Moon focuses on economy, business on 2nd day of trip to India

By Choi He-suk
  • Published : Jul 9, 2018 - 21:34
  • Updated : Jul 9, 2018 - 21:34

President Moon Jae-in on Monday focused on highlighting the potential presented by South Korea-India ties.

Moon began the second day of the state visit with a meeting with Indian Minister of External Affairs Sushma Swaraj, and discussed ways to improve ties between the two countries.

“I have hopes to raise Korea-India relations to that with the four major powers surrounding Korea to match India‘s global standing,” Moon said. 

President Moon Jae-in and Indian Prime Minister Narendra Modi at the museum dedicated to Mahatma Gandhi in New Delhi on Monday. Yonhap

The four major powers Moon was referring to are China, Japan, Russia and the US.

Moon also talks about the New Southern Policy, and the need to expand areas of cooperation.

Moon’s New Southern Policy, in tandem with the New Northern Policy, aims to expand the country’s economic and diplomatic ties beyond its traditional allies and trading partners. In the New Southern Policy, Moon hopes to rapidly increase economic exchanges with countries to the south and southeast of the nation.

According to Cheong Wa Dae, Moon expressed hopes to consolidate bilateral relations, and to maximize cooperation. Seoul’s presidential office also said that Moon briefed Swaraj on the idea of “partnership for people, mutual prosperity and peace” that he plans to present to Indian Prime Minister Narendra Modi during their summit scheduled for Tuesday.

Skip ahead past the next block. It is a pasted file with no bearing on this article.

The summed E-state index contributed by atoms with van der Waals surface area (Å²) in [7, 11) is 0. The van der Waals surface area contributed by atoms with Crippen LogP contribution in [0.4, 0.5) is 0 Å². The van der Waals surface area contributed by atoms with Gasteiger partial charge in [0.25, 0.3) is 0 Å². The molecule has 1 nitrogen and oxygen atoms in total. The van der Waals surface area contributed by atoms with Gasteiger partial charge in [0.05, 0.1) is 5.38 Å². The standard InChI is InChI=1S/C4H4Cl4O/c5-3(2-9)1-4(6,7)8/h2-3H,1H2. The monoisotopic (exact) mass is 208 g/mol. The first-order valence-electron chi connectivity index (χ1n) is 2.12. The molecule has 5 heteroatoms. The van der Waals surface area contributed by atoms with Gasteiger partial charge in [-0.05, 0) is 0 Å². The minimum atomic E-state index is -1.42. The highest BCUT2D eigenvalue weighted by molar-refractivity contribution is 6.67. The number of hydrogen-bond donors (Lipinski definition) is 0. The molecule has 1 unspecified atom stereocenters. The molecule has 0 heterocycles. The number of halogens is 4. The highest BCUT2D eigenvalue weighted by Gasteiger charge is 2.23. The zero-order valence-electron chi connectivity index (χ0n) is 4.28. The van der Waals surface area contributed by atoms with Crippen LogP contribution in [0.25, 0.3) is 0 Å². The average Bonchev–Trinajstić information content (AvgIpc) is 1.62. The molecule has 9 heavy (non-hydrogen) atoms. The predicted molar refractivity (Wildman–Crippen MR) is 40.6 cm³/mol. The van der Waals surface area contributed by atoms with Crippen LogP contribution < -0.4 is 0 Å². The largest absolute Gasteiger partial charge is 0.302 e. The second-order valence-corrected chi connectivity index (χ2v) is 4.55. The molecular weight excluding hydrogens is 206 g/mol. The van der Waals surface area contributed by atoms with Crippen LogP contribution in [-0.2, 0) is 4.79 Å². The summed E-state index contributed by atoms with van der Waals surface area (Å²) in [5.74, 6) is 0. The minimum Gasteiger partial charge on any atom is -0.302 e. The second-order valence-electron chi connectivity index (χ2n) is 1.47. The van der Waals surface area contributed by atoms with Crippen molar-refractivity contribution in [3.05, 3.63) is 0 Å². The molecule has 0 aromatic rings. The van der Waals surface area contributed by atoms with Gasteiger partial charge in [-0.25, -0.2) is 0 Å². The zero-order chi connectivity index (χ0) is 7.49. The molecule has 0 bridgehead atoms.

Ahead of the trip to India, Moon and his office emphasized the importance of India in the New Southern Policy on numerous occasions before the trip.

In an interview with Indian media conducted before his departure on Sunday, Moon said that he places “immense importance” in cooperation with India, and that Modi’s Act East Policy and his New Southern Policy are in tune with each other.

Moon also said that “limitless possibilities” are present for the two countries if India’s technological capabilities and human resources are combined with Korea’s capital and industrial experience.

In a press briefing last week, Moon’s top economic aide Kim Hyun-chul further commented that Moon hopes to take Korea-India relations to a new level. The two countries raised the status of bilateral relations to that of special strategic partners in 2015, and signed the Comprehensive Economic Partnership Agreement in 2010.

Following the meeting with the Indian exterior minister, Moon visited Gandhi Smriti, a museum dedicated to Mahatma Gandhi, accompanied by Modi.

Moon and Modi are scheduled to hold a summit meeting on Tuesday.

Moon’s visit to the Gandhi museum was followed by a forum of Korean and Indian business leaders. The South Korean president then attended the opening ceremony of Samsung Electronics’ plant in Noida, southeast of New Delhi.

Moon’s stay in India will wrap up on Wednesday, when he will fly to Singapore, another key partner for the New Southern Policy.

By Choi He-suk (